RESTORE-ing Christmas

illustration of a green recycling symbol with a star and bucket, to look like a Christmas tree

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The Record Exchange

By Amy Laundrie

(50PlusWire) I am going to admit this right now. Christmas shopping stresses me out. I feel pressure to find the right gift and sometimes resort to just grabbing something to get it over with. I wish I could restore the Christmas spirit.

To add to the pressure I’m feeling, several years ago my siblings and sister-in-law decided we would only exchange handmade gifts. Handmade!

In the past, my brother, a vintner and beekeeper, has given me a bottle of his amazingly delicious wine. This year I might also get a jar of his honey.

My youngest sister repurposes items found at resale shops with an alcohol ink process. She can transform the top of an old table into a work of art that makes one think of a glistening geode or a rushing mountain stream. I’m sure she’ll amaze me with her gift.

My other sister likes to sew, quilt, and embroider. One year she made me a colorful cloth purse that could have come from a Vera Bradley store.

My sister-in-law loves photography and once collected pictures of family members and made personalized coasters. All very thoughtful gifts.

And here I sit.

I worry. I stress. I think. Then a statement my friend Judy made comes back to me. Judy is challenging herself to only purchase clothes through resale shops or places like St. Vincent de Paul or Goodwill. It not only saves her money, but it supports organizations that give back to the community.

Profits from stores like St. Vincent de Paul provide food, shelter, clothing, and more to individuals in need. But another huge factor in Judy’s decision is that it combats the waste of our resources, and she wants to help our planet.

I’ve thought about the benefits of stores such as Baraboo’s Habitat for Humanity Restore, specializing in building materials, but I hadn’t thought about the need to recycle textiles.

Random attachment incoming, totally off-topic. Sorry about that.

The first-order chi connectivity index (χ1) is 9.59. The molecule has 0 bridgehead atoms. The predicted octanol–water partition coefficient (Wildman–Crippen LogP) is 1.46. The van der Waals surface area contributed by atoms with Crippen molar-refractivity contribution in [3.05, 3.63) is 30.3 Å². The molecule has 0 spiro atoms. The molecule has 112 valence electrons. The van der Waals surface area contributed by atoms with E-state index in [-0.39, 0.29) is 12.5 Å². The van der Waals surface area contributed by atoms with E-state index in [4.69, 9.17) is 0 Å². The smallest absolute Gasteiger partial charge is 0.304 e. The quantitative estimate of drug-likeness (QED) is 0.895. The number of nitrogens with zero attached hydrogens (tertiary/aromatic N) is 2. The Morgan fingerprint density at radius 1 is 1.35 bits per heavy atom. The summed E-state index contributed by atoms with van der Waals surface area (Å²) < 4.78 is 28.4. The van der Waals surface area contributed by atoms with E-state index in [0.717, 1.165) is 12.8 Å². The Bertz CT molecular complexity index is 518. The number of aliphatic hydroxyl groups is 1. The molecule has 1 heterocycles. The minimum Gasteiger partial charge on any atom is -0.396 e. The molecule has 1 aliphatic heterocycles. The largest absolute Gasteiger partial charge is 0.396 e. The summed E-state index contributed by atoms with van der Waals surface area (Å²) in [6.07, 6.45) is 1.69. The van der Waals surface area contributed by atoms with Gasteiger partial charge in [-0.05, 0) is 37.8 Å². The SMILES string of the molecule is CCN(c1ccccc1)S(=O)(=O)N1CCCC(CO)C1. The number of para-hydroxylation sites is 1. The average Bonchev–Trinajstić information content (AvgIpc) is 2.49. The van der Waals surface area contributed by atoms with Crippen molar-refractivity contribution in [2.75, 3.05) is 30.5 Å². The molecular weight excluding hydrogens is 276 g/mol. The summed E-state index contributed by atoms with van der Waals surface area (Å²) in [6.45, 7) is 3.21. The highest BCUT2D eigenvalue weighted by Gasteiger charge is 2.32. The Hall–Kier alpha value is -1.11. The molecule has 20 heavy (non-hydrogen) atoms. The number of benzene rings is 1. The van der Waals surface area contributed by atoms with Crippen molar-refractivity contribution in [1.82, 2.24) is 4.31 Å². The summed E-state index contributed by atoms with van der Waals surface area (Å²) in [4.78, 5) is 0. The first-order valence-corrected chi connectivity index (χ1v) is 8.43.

I admire Judy’s goal and, keeping gift buying in mind, have a moment of inspiration. I’ll wander around the local St. Vincent de Paul and look in their craft section. Maybe I’ll find glass and wooden beads that I can string on a wire to make personalized wine glass charms. I’m suddenly eager to shop.

I can extend this idea to other family members and other resale stores. I don’t have the same talents as my siblings, but I know books. I love to visit my local used bookstore with its friendly, helpful staff, and a cozy independent bookstore that not only has rare books, but serves coffee and tea. Area libraries also often have used book sales. I bet I could find a book that will be perfect for my granddaughter who’s finishing a semester in Rome.

Ideas keep popping in my head. My other granddaughter will be starting college, so a book highlighting her new town would be perfect. I can easily find reading material for my four grandsons. Oh, and I’ll donate those books I just cleaned out of a bookcase.

I feel my excitement growing as I find my car keys. That good Christmas feeling is restored. ISI


Amy Laundrie is a retired teacher and the author of 12 books. Her memoir, “Laugh, Cry, Reflect: Stories From a Joyful Heart” features columns about pets, nature, teaching, and family.

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